Korean automobile manufacturers have been raided by German authorities because their vehicles are suspected of using emission defeating devices. The authorities believe that 2,10,000 diesel cars sold by Kia and Hyundai are using illegal defeat devices.
Eight business offices of the automakers were raided in Luxembourg and Germany. The operation was coordinated by European Union Agency Eurojust. The raids were confirmed by a spokesperson from Hyundai Motor Group, representing both Hyundai & Kia.
It is being said that the engine software might have come from component suppliers like Bosch & Delphi, which come under the BorgWarner Group. The defeat devices can be a mechanism or software that can detect if the vehicle is being tested for emissions. Then it can alter the engine to produce fewer pollution levels and pass the emission tests. As of now, we do not know what kind of defeat devices are Hyundai and Kia using.
Not the first manufacturer to do so
Back in 2015, Volkswagen admitted to using a device that could detect if the vehicle was being tested for emissions so that it could cheat and pass the test. Volkswagen has been charged more than 30 billion euros till now for fines, legal costs etc. More than 11 million diesel cars that were sold by Volkswagen and its subsidiaries were affected by this. Some cars that are affected by this issue are Audi A7, A6, A8, Q5, Q7, A3, Volkswagen Jetta, Golf, Beetle, Passat, Touareg and Porsche Cayenne.
How was Volkswagen caught?
West Virginia University located in Morgantown is known for its research on automobile emissions. They have a good reputation in this department and came up with a unique way of testing the emissions. They would check how much emissions and exhaust fumes a vehicle is producing while it is on a move. So, this would mimic real-world conditions and give a more accurate result. If you have ever gone to get a pollution certificate then you might know that the test is done by parking the car and revving it up.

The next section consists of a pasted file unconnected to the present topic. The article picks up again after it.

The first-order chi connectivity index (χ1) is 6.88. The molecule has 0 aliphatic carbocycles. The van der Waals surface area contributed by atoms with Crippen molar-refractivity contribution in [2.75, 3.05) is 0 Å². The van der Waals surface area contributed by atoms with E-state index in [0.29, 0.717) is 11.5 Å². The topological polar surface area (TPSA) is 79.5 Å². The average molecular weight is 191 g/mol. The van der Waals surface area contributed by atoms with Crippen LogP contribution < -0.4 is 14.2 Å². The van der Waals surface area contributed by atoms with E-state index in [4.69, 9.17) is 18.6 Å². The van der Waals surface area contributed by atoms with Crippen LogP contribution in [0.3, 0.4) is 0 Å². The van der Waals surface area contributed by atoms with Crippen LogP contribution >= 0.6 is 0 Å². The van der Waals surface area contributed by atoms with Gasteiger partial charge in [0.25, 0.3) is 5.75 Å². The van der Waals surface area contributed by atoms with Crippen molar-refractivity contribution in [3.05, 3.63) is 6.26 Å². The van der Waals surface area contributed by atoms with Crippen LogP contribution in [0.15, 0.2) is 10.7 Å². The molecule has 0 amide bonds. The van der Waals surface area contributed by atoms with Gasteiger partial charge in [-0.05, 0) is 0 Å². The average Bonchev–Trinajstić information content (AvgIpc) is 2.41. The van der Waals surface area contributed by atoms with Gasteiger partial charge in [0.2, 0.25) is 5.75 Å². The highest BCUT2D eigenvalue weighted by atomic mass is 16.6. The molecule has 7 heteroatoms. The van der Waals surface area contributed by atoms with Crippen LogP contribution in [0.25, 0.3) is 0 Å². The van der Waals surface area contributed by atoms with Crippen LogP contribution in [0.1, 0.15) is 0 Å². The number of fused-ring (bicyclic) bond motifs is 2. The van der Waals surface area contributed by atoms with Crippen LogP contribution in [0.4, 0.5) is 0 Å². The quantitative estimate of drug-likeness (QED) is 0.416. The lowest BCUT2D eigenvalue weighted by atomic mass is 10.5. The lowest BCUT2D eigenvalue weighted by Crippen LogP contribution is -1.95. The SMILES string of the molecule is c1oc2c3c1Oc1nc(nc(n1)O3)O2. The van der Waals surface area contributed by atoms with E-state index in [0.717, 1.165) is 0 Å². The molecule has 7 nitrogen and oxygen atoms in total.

Volkswagen was using something that is called “defeat devices”. These devices could detect whether the vehicle is being tested for emissions or not. The device was connected to the car’s software so it could detect the throttle input, steering and other various factors. Then it would change the “mode” in which the car was running. There were two modes that the study calls “test mode” and “separate mode”.
In “test mode”, the car would comply with all the emission norms that were set by various federal agencies. When the car would start running then it would shift to “separate mode”. In the test mode, the car would be detuned and injection timing, fuel pressure, exhaust-gas recirculation amount of AdBlue fluid sprayed into the exhaust was changed to pass the emission test. In Separate mode, the car would produce more power and return more fuel efficiency too but the amount of nitrogen-oxide emissions (NOx) would increase significantly. Nitrogen-Oxide is a smog-forming pollutant that is directly linked to lung cancer. In fact, the VW engines were emitting up to 40 percent high values of Nitrogen-Oxide.